EITHER WAY I'M CELEBRATING
They’re saying irony is dead.
And for a few minutes I thought
I might die too—a woman
who would buy a fifth of liquor
and a pregnancy test just to see
the look on the clerk’s face.
It’s always strange to be born
before the cusp of some new age,
hanging onto nothing as if it were
Los Angeles. I remember glaring
through the windshield of the family
Pacer, watching a thirty-foot man
crack jokes on the screen.
My parents were laughing,
but I didn’t get the way something
huge and astonishing could be flat,
could not exist at all.
|Poetry/Comics | $16
Perfect-bound. 96 pp, 8.8 x 5.9 in.
Read reviews of EITHER WAY I'M CELEBRATING at the Faster Times and Pank Magazine.
ABOUT EITHER WAY I'M CELEBRATING
Whether a traditional lyric, a section-length love poem about cage fighting, or a collage of prose and fragments meditating on a haunted and haunting domestic architecture, the poems in Sommer Browning’s Either Way I’m Celebrating share the same DNA base pairs of humor and sentiment, skepticism and humanism; the source of their integrity is how Browning combines and recombines them. Complemented throughout by her sardonic comics, this collection stubbornly celebrates, if only our own absurdity.
In an interview for Drunkenboat, Sommer discusses the theme of relationships and the problem of communication in her comics:
"My inability to communicate well has destroyed my life over three thousand times. It’s made my mother cry, landed me in jail in urine soaked jeans, allowed me to fall in love with a street preacher, and given me walking pneumonia, among other diseases. However, recently, I communicated very well and got hitched to an amazing and burly poet. So it’s very confusing. I’m thinking about Waldo Jeffers right now. How he mailed himself in a box, a box sealed shut and virtually open proof, to surprise his girlfriend in the next state over. She, frustrated with wrangling with it, plunges a sheet metal cutter through the dang thing and beheaded Waldo. Lou Reed wrote that for an English class and I hope he got a C-."
Read the entire interview here.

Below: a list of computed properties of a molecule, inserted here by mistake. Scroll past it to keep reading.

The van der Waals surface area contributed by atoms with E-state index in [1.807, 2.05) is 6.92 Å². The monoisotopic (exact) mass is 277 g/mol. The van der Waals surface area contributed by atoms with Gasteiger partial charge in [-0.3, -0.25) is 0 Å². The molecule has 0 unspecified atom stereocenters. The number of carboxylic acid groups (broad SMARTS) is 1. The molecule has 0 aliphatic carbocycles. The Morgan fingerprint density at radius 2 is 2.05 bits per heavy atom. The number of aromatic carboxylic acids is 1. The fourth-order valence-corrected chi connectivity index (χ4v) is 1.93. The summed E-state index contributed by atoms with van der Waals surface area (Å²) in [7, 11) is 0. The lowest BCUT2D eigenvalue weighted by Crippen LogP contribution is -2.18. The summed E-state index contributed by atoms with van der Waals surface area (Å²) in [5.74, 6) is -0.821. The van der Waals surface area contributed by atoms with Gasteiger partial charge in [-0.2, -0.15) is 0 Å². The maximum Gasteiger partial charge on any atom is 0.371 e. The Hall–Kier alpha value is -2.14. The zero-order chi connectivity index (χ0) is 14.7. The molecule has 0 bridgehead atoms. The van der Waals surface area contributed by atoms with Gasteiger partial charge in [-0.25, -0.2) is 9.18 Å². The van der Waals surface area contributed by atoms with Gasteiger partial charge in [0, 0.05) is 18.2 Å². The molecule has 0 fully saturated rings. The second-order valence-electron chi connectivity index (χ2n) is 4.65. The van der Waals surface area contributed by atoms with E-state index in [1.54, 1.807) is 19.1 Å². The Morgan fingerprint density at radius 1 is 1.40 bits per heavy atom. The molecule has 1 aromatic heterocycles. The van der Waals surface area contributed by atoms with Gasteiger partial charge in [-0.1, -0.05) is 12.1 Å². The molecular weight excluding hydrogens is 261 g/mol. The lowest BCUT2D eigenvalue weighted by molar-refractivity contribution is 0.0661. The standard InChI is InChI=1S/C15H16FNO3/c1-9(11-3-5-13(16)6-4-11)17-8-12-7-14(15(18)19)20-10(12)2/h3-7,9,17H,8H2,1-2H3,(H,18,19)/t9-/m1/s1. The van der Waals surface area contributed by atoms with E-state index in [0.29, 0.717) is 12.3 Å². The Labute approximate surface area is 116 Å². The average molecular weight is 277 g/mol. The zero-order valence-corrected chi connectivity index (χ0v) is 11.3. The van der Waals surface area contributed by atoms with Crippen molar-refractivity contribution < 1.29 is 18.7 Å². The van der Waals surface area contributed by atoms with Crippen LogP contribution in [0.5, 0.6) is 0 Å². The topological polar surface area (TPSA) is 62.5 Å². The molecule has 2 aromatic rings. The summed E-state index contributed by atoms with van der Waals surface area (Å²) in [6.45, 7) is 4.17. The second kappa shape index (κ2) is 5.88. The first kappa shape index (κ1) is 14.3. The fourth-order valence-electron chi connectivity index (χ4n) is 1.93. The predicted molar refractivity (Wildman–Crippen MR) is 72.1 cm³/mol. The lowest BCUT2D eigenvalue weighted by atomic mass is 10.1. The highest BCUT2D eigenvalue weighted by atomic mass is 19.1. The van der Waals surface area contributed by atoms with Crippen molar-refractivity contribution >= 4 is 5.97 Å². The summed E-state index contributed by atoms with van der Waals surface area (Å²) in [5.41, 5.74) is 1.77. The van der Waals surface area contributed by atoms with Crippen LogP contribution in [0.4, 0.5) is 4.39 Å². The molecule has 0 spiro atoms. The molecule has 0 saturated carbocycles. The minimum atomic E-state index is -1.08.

Sometimes I think Sommer Browning is a James Wright for the basic cable generation, at others the gorgeously deformed lovechild of H.D. and Groucho Marx. What I mean is I cannot categorize these poems, and that’s the highest compliment I can give any poetry.
“All objections to progress,” writes Hans Blumenberg, “could come down to the fact that it hasn’t yet taken us far enough.” That’s philosophy—and it’s funny—but no one would ever level the same complaint at pain or laughter, this fine book’s subjects and two phenomena that can take human beings great distances almost immediately. Absolutely modern—but never resolutely maudlin—Sommer Browning doesn’t settle for making it new; rather, she lets it bleed and gets us there on time.
Well / I don’t know / Sommer / Browning’s new book / EITHER WAY I’M CELEBRATING / so different from mine / made me laugh /so it’s no sin / it made me see this place anew / it moved me in my air-shield / Sommer / your heart was open as this cup.
Sommer Browning writes poems, draws comics and tells jokes. She is the author of three chapbooks, most recently THE BOWLING (Greying Ghost, 2010) with Brandon Shimoda. Her poems and drawings have appeared in The New York Quarterly, Typo, Octopus, past simple, Free Verse, The Stranger and other places. With Julia Cohen she curates The Bad Shadow Affair, a reading series in Denver.
Read a poem here.